As always, Hyundai’s infotainment is easy to use, clear and concise. Controlling the proprietary system is intuitive and we found CarPlay to work faultlessly also. I love the fact that you don’t have to deal with your smartphone navigation overriding the factory system if you’d rather it didn’t, and the eight-speaker audio system pumps out decent sound quality too. While I often prefer my smartphone’s navigation, the fact that you aren’t forced to use it is a positive for me.
Bluetooth is likewise crystal clear and reliable for those of you preferring a wireless connection, and there is more than enough clever storage to keep a large smartphone out of the way and not flopping around the centre console or a cupholder.
In fact, space is a visible feature of the Elantra’s cabin – as it has been for some time. There’s ample storage space for all the usual smaller items, but there’s occupant space that makes something of a mockery of what you’d expect from a small car. Front seats, second row, there’s easily enough room to transport four tall adults, and the cabin ambience is great when you do want to have a conversation with those occupants.
Second-row occupants get more than enough head – and shoulder – room, and the seat itself is also comfortable. The door pockets are useful, as is the console bin, and the glovebox can hide decently sized valuables.
Around town, I love the physical size of the Elantra in terms of getting into and out of congested streets, carparks and shopping centres. That is made easier by the visibility, tight turning circle and sharp steering that’s beautifully weighted at low speed. While Australians are increasingly buying larger cars – and SUVs specifically – a quick run through town in the Elantra will hammer home the reality that a smaller car can be so much more enjoyable.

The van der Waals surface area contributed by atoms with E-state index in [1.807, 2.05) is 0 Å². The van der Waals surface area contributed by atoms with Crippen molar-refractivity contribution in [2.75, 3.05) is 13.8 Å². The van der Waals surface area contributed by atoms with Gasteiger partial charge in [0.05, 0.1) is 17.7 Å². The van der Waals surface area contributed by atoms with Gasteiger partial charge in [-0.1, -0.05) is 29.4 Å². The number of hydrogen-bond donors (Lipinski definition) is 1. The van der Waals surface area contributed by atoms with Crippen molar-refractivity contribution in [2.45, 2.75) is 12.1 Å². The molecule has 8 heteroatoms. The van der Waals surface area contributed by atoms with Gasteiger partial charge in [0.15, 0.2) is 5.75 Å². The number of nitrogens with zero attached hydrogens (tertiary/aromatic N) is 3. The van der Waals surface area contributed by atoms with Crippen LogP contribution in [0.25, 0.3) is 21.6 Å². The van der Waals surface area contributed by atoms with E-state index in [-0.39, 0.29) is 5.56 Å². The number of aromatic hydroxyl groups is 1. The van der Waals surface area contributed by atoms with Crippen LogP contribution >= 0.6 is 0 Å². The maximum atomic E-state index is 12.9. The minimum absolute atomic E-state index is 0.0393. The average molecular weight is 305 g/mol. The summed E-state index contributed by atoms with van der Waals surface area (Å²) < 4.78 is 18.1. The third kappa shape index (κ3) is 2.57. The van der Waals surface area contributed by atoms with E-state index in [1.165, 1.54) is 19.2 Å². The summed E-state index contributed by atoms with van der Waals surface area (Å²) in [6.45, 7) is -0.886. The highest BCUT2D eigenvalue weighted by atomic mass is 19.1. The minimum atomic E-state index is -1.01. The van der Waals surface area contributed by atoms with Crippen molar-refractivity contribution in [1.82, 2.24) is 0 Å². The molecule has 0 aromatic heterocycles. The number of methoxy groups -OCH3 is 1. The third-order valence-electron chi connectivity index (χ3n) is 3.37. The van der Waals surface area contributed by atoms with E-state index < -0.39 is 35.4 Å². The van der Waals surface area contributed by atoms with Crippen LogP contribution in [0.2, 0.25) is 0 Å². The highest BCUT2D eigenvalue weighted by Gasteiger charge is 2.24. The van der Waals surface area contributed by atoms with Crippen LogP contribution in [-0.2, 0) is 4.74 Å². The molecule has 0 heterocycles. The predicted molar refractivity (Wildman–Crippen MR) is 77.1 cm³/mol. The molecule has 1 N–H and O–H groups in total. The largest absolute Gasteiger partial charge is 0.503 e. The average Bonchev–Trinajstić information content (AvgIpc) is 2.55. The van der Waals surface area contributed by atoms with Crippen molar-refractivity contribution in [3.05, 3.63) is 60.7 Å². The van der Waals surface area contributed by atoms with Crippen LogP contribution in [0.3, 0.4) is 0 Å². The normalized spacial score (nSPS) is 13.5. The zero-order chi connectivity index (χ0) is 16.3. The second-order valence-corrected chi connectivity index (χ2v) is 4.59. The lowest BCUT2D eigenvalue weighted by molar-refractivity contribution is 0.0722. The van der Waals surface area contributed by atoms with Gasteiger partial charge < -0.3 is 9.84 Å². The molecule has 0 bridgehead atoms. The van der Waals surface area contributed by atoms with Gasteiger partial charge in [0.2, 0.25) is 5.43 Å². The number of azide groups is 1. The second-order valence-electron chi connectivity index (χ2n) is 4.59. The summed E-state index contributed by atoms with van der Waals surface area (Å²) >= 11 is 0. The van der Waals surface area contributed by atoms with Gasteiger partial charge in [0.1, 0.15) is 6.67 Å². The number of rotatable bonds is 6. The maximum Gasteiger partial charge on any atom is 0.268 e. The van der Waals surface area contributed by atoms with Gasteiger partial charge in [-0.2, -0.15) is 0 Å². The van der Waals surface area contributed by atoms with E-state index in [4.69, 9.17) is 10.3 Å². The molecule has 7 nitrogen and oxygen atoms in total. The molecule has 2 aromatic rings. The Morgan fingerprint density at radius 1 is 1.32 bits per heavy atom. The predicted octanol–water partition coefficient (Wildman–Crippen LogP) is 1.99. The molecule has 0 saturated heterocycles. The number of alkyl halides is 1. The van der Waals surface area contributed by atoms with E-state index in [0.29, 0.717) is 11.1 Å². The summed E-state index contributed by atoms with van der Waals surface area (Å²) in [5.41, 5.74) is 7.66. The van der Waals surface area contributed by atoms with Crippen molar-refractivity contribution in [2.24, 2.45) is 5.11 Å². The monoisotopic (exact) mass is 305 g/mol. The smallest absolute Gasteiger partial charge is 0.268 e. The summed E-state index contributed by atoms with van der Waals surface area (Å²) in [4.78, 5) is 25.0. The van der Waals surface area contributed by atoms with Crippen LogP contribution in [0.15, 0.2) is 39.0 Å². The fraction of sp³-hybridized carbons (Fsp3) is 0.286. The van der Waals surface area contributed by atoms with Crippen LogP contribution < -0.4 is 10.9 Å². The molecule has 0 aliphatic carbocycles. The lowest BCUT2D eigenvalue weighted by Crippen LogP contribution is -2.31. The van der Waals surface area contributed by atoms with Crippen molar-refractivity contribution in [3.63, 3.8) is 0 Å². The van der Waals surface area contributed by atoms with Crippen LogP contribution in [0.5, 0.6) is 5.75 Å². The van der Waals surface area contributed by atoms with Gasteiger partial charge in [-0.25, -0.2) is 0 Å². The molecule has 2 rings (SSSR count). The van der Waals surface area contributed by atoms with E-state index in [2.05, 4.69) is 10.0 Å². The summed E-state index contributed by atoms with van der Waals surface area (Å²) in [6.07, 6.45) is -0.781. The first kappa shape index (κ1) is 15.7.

The engine is smooth and the six-speed gearbox effective, and while it’s no powerhouse, it works well enough around town. It’s the same experience we had late last year driving the previous model in every sense. The driving experience is comfortable, quiet and insulated, unless you’re pinging the engine right up at redline, but you don’t need to, so that’s not a big deal.
Once again, the local ride and handling tune is excellent, and the Elantra performs really well on our pockmarked roads. It strikes just the right balance for me between that tight, tied-down feeling you would like day-to-day, but also with the requisite bump absorption that our average roads require. I reckon nailing that balance between ride and handling is one of the real dark arts in automotive engineering, and Hyundai’s Australian engineering team gets it right every time.
The Hyundai Elantra is covered by Hyundai’s five-year/100,000km warranty and benefits from a capped-price servicing plan as well. On the safety front, it gets the full five-star ANCAP rating as you’d expect.
Would I buy the Elantra? Absolutely. Would I buy it in Active trim grade? I actually think this might be the sweet spot in the range, so yes, I would, but I’d also opt for the extra safety kit as mentioned above.
It’s an impressive entrant in a crowded and competitive segment. Hyundai’s warranty and servicing programme is worthy of note, as is its reputation for reliability and build quality. I’ve written it here so many times before, but don’t just rush out to buy an SUV like everyone else does. Have a look at segments that offer compelling value for money like the Elantra.
The driving experience will almost certainly be more enjoyable into the bargain. In fact, I think I wrote exactly that at the end of my last Elantra review.